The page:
The Asia-Europe Meeting (ASEM) process was designed in 1996 to bring Asia and Europe closer together. The Asia-Europe Meeting: Contributing to a New Global Governance Architecture focuses on the discussions and results of the eighth ASEM Summit that took place in October 2010 in Brussels. It gives a multifaceted picture of Asia-Europe convergences and disparities and helps to understand how these are dealt with through interregional political dialogue. Renowned academics and observers of Asia-Europe relations provide analysis and essential insights into the advantages and limitations of contemporary ASEM affairs, their most pertinent issues, and the role of ASEM as a constituent of the developing new global governance architecture. In addition, the book offers a unique insider’s perspective of the preparations and negotiations of the Brussels events. The Annex of the book furthermore includes ASEM related primary sources not available in any publicly accessible record.
This important volume sheds light on a group of smaller European countries, often overlooked in economic discussions, that share a high degree of corporatism—Austria, Belgium, Denmark, Finland, the Netherlands, Norway, Sweden, and Switzerland. The contributors to this book investigate the various trajectories of these countries’ economies, with particular consideration devoted to their welfare systems, corporate governance, and labor markets from the early 1990s to the economic crisis of 2008. Importantly, The Changing Political Economies of Small West European Countries also investigates various nations as possible socio-economic models for pan-European capitalism.
This volume emerged from a collaborative Network of Excellence project funded by the European Commission. The Network, which comprises thirty-two institutes from Europe and beyond, integrates European research capabilities across disciplines and countries to provide the society and the state with tools for managing cultural diversity as a key element of sustainable development. The work presented here describes the emergence and increasing importance of diversity within academic research and practice and offers valuable insights on diversity management and policy implementation.
In recent years, Peter Sloterdijk has become one of Germany’s most influential thinkers. His diverse body of work includes a Heideggerian project to think “space and time,” a Diogenes-inspired affirmation of the body, and a Deleuzian ontology of network-spheres. This highly accessible collection of essays brings together a team of internationally renowned scholars, including Sjoerd van Tuinen, Rudi Laermans, Peter Weibel, and Bruno Latour, to provide a series of critical reflections on Sloterdijk’s oeuvre.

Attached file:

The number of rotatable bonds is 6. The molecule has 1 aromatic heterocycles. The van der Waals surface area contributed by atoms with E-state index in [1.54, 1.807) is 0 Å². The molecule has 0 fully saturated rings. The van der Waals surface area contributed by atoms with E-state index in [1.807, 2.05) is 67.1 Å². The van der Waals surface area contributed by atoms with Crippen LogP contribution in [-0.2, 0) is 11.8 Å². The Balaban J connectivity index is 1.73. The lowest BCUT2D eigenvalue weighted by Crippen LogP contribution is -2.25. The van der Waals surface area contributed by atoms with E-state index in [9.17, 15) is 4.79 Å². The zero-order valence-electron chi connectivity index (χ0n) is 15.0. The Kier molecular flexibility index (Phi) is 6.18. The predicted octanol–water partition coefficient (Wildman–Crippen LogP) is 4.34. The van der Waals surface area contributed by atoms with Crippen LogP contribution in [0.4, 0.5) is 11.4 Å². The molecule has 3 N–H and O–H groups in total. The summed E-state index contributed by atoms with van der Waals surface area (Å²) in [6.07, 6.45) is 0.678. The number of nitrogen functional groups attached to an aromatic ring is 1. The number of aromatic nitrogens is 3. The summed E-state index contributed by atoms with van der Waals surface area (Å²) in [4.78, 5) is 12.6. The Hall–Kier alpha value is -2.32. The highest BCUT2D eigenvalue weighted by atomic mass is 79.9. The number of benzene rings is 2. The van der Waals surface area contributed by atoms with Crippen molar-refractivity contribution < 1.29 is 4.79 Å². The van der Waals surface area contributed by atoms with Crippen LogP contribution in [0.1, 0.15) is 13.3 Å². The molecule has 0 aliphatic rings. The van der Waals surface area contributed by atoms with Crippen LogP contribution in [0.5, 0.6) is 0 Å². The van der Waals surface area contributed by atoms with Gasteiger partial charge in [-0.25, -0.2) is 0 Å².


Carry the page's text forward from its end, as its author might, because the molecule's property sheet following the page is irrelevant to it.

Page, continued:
The Making of the New Negro examines black masculinity in the period of the Harlem Renaissance, a cultural movement that spanned the 1920s and 1930s in America and was marked by an outpouring of African American art, music, theater and literature. The Harlem Renaissance, or New Negro Movement, began attracting extensive academic attention in the 1990s as scholars discovered how complex, significant, and fascinating it was.
Drawing on African American texts, archives, unpublished writings, and contemporaneous European discourses, this book highlights both the canonical figures of the New Negro Movement and African American culture such as W. E. B. Dubois, Booker T. Washington, Alain Locke, and Richard Wright, and other writers such as Wallace Thurman, who have not received as much scholarly attention despite their significant contributions to the movement.
Anna Pochmara offers a striking combination of thorough literary analysis and historicist investigation in order to provide novel insights into one of the most important periods of black history in the United States.
Although open content licenses only account for a fraction of all copyright licenses currently enforced in the world, their introduction has had profound effects on the use and dissemination of information. This book explores the theoretical underpinnings of these licenses and offers insight on the practical advantages and inconveniences of their use. The essays collected here include an objective study of the principles of open content from the perspective of European intellectual property law as well as novel examinations of their possible implementation in different areas of the cultural or information industry.
The Netherlands is home to one million citizens with roots in former Dutch colonies, such as Indonesia, Suriname, and the Antilles. Due to this influx of non-Western immigrants, a nationwide debate over multiculturalism has been waged over the past decade. Postcolonial Netherlands addresses themes of multicultural integration, such as state-sponsored financial gestures towards first-generation immigrants, and their subsequent results. Taking on a controversial thesis, Gert Oostindie claims that children of immigrants feel diminishing ties to their international origins and that for newer Dutch generations, multiculturalism has less and less importance.